TOKYO (Reuters) - Japanese Prime Minister Shinzo Abe’s ruling party may increase its seats and his coalition keep its two-thirds majority in parliament’s lower house, media projections showed, allowing him to claim a fresh mandate for his economic revival policies.
The conservative premier called the Dec. 14 election after just two years in office as a referendum on his “Abenomics” strategy, following his decision last month to postpone a planned rise in the sales tax to 10 percent from 8 percent.
Abe’s Liberal Democratic Party (LDP) is on track to take 300 or more of the chamber’s 475 seats, according to the projections in the Asahi, Nikkei and Yomiuri newspapers on Thursday.
The LDP’s alliance with the small Komeito party may win more than the 317 seats needed for a “super majority” that enables the lower house to override the upper house, two surveys showed.
The projected landslide - echoing the win that returned Abe and the LDP to power in 2012 - would make it easier for the premier to silence dissenters inside the party to his three-pronged growth strategy that combines hyper-easy monetary policy, government spending and structural reforms.
The likely victory comes despite the fact that a large chunk of voters say Abenomics is not working and Abe’s own support slipping. Experts said it was largely due to the opposition’s failure to regain public trust after a 2009-2012 term by the novice Democratic Party of Japan that was marred by policy flip-flops and infighting.
“The LDP will be stronger than it has been at any time in its entire history,” said Columbia University professor Gerry Curtis, of the party founded in 1955. “It’s a vote of no-confidence in everyone else.”
In a sign of voter disaffection, turnout could hit a new low, while the Japan Communist Party is expected to make gains on its eight seats.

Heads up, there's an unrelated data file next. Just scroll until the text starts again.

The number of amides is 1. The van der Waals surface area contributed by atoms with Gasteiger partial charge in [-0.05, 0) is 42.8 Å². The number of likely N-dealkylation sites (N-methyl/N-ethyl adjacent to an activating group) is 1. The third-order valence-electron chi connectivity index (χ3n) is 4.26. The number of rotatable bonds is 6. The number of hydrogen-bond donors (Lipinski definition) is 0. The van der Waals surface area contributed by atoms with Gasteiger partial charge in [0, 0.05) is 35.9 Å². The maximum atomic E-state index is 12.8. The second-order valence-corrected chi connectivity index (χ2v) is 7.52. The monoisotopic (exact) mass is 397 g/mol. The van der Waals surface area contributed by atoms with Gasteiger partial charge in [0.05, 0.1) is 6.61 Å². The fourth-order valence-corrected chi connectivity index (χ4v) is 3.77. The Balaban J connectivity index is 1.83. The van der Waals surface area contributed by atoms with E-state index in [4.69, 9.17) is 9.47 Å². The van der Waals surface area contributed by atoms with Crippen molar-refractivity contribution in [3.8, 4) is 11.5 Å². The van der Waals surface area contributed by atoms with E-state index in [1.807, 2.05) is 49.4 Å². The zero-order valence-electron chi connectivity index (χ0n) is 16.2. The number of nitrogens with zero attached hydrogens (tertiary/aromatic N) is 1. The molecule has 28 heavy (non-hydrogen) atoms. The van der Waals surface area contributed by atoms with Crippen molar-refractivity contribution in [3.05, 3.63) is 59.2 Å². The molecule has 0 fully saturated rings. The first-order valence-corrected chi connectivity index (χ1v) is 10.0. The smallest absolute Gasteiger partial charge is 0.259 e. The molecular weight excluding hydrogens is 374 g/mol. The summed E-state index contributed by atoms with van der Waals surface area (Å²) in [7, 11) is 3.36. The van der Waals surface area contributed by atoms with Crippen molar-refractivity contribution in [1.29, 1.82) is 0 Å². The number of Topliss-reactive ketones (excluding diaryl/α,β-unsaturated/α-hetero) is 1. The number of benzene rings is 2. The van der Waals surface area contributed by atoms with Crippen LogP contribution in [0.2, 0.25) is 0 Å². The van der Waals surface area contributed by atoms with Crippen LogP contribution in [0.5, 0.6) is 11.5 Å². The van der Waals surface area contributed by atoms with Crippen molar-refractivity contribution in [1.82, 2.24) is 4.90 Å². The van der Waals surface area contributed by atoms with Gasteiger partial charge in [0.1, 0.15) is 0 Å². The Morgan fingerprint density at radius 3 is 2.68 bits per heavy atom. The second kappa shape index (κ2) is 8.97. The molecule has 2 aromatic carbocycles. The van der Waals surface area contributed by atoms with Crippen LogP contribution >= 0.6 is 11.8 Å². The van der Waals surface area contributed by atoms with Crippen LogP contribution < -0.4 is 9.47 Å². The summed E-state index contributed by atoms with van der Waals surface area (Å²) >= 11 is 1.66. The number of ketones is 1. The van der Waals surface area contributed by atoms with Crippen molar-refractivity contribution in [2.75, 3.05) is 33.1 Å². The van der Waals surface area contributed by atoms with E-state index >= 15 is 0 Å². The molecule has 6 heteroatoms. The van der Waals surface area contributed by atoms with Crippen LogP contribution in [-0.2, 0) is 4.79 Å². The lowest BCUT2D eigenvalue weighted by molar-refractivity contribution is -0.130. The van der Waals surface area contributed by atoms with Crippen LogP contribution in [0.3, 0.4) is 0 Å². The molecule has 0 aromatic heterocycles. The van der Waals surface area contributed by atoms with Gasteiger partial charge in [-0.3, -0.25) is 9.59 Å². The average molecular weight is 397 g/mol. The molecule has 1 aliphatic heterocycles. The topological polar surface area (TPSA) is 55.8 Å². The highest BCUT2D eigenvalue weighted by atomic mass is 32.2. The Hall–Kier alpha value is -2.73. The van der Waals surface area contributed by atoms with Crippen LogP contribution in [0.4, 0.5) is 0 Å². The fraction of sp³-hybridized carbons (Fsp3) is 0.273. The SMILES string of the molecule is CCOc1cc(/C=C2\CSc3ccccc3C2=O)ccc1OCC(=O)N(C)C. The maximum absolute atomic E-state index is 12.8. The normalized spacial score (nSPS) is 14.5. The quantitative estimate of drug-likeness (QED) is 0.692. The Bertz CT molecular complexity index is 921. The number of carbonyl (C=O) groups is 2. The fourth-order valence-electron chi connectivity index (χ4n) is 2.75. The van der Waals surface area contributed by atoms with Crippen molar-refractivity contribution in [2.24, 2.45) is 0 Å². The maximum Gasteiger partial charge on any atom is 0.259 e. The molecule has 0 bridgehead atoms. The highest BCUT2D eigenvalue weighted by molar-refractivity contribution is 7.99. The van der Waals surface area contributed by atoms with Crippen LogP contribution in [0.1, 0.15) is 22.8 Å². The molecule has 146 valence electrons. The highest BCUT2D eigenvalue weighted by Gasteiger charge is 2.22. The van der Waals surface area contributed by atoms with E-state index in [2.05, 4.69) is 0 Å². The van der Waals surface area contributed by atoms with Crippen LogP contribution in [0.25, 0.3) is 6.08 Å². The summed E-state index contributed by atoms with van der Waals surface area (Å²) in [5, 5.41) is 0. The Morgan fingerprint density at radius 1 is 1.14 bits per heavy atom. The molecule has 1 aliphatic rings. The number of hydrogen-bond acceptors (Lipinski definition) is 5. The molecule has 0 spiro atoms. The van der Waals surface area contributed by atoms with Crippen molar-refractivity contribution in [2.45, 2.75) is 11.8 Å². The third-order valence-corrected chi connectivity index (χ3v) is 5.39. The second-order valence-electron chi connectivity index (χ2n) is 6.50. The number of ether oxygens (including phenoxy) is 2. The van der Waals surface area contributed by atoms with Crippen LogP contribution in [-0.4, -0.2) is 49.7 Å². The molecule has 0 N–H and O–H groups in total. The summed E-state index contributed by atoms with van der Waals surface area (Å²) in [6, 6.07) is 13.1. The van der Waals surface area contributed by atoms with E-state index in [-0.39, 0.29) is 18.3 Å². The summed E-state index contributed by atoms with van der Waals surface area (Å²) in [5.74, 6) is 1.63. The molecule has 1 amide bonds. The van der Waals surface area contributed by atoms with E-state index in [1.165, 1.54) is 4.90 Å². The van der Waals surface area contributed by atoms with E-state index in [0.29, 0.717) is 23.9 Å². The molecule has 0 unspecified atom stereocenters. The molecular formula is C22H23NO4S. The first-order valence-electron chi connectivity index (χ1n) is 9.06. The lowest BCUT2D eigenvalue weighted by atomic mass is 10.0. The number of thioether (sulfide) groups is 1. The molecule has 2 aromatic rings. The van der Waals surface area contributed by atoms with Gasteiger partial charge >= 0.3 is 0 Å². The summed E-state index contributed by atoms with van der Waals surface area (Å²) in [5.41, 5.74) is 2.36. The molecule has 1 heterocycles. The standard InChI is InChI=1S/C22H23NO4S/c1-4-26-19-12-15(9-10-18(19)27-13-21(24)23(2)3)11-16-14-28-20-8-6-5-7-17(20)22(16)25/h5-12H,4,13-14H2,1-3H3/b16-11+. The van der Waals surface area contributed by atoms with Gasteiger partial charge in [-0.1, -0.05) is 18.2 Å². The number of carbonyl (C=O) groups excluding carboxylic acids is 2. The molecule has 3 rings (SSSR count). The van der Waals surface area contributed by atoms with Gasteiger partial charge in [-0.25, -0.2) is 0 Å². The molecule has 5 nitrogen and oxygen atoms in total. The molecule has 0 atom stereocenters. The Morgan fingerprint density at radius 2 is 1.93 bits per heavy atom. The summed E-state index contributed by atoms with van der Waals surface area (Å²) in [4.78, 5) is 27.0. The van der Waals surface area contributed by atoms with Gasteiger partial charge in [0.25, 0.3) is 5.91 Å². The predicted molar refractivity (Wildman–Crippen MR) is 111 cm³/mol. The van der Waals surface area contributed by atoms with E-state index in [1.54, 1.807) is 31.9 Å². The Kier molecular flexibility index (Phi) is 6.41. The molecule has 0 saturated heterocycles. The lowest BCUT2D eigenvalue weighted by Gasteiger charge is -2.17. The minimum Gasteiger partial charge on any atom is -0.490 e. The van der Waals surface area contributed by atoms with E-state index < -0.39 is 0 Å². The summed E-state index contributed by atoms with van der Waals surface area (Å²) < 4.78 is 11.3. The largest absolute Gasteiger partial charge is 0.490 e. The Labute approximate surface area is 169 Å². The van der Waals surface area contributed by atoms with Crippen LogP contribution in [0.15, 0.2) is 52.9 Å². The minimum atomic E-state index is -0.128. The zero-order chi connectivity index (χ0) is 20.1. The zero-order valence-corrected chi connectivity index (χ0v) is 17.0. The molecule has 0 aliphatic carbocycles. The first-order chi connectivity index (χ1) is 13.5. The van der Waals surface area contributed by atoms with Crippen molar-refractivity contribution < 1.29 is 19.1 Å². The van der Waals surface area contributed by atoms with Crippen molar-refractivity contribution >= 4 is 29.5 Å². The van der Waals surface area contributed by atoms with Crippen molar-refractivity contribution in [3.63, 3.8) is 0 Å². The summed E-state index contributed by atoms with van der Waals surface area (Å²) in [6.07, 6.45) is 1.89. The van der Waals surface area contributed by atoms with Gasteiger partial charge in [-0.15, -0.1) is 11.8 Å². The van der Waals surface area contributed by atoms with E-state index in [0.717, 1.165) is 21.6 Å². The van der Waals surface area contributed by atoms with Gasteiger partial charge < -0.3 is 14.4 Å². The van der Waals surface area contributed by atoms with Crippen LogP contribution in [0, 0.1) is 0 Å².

Tokyo stock prices jumped to a near 7-1/2 year high and the yen weakened on expectations that Abe would stick to his economic policies after the election.
Some market experts, however, worried that Abe might use the victory to focus less on the economy than a conservative agenda that includes easing the limits of the pacifist constitution on the military’s ability to fight overseas in aid of allies and recasting Japan’s wartime past with a less apologetic tone.
“If Abe wins by too much, it’s possible that he’ll focus too much on the things he really wants to do ... instead of the economy,” said Masayuki Doshida, a senior market analyst at Rakuten Securities.
Economic issues are overshadowing security and other matters, such as restarting off-line nuclear reactors, in the campaign. Abe also needs to draft a new fiscal consolidation plan to curb what is already the worst public debt among advanced nations.
“In policy terms, at best we’ll be back where we were before Abe called the election,” said Tobias Harris at political risk consultancy Teneo Intelligence.
“He still has to come up with a credible fiscal consolidation plan, you still have the nuclear issue and ... the LDP is still capable of making life difficult for it’s own leaders,” Harris said.
The LDP held 295 seats and the coalition 326 in total when the premier dissolved the 480-seat lower house. The number of seats will decline by five because of electoral reforms.
The survey results indicated the coalition would easily beat the 266-seat goal that would allow control of all key committees in the lower house, smoothing parliamentary business.
Abe has said he would resign if the LDP and its junior coalition partner fail to win a simple majority of 238 seats, a low bar that experts said the ruling bloc would easily clear.
The Democrats are expected to add to their 62 seats but struggle to hit the 100 seats it has unofficially targeted, the projections indicated. Its leader, Banri Kaieda, was facing a tough fight to retain his seat, some media said.
Some members of Abe’s cabinet could also face tight races.
Among those are Yasuhisa Shiozaki, who as health and welfare minister oversees reforms of the $1.2 trillion Government Pension Investment Fund (GPIF).
Additional reporting by Thomas Wilson and Daiki Iga; Editing by Mark Heinrich and Alex Richardson